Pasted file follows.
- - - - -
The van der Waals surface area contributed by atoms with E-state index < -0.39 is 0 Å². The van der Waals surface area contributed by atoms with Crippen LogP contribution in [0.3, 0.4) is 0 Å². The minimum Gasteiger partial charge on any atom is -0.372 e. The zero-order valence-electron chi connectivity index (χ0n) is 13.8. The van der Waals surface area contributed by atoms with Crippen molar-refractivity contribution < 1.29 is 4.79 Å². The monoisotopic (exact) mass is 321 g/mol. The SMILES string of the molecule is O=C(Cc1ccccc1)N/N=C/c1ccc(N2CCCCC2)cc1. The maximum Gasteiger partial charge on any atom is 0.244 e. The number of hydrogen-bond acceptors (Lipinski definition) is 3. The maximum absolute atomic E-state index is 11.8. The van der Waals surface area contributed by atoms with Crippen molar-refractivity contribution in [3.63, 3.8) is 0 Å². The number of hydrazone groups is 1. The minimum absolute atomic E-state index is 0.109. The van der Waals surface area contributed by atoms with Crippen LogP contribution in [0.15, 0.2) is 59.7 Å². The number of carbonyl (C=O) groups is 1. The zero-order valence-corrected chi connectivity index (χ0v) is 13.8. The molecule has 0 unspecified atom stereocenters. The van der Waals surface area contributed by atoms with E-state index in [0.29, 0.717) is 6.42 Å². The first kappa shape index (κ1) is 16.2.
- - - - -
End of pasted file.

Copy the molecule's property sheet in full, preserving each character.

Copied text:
The van der Waals surface area contributed by atoms with E-state index < -0.39 is 0 Å². The van der Waals surface area contributed by atoms with Crippen LogP contribution in [0.3, 0.4) is 0 Å². The minimum Gasteiger partial charge on any atom is -0.372 e. The zero-order valence-electron chi connectivity index (χ0n) is 13.8. The van der Waals surface area contributed by atoms with Crippen molar-refractivity contribution < 1.29 is 4.79 Å². The monoisotopic (exact) mass is 321 g/mol. The SMILES string of the molecule is O=C(Cc1ccccc1)N/N=C/c1ccc(N2CCCCC2)cc1. The maximum Gasteiger partial charge on any atom is 0.244 e. The number of hydrogen-bond acceptors (Lipinski definition) is 3. The maximum absolute atomic E-state index is 11.8. The van der Waals surface area contributed by atoms with Crippen molar-refractivity contribution in [3.63, 3.8) is 0 Å². The number of hydrazone groups is 1. The minimum absolute atomic E-state index is 0.109. The van der Waals surface area contributed by atoms with Crippen LogP contribution in [0.15, 0.2) is 59.7 Å². The number of carbonyl (C=O) groups is 1. The zero-order valence-corrected chi connectivity index (χ0v) is 13.8. The molecule has 0 unspecified atom stereocenters. The van der Waals surface area contributed by atoms with E-state index in [0.29, 0.717) is 6.42 Å². The first kappa shape index (κ1) is 16.2.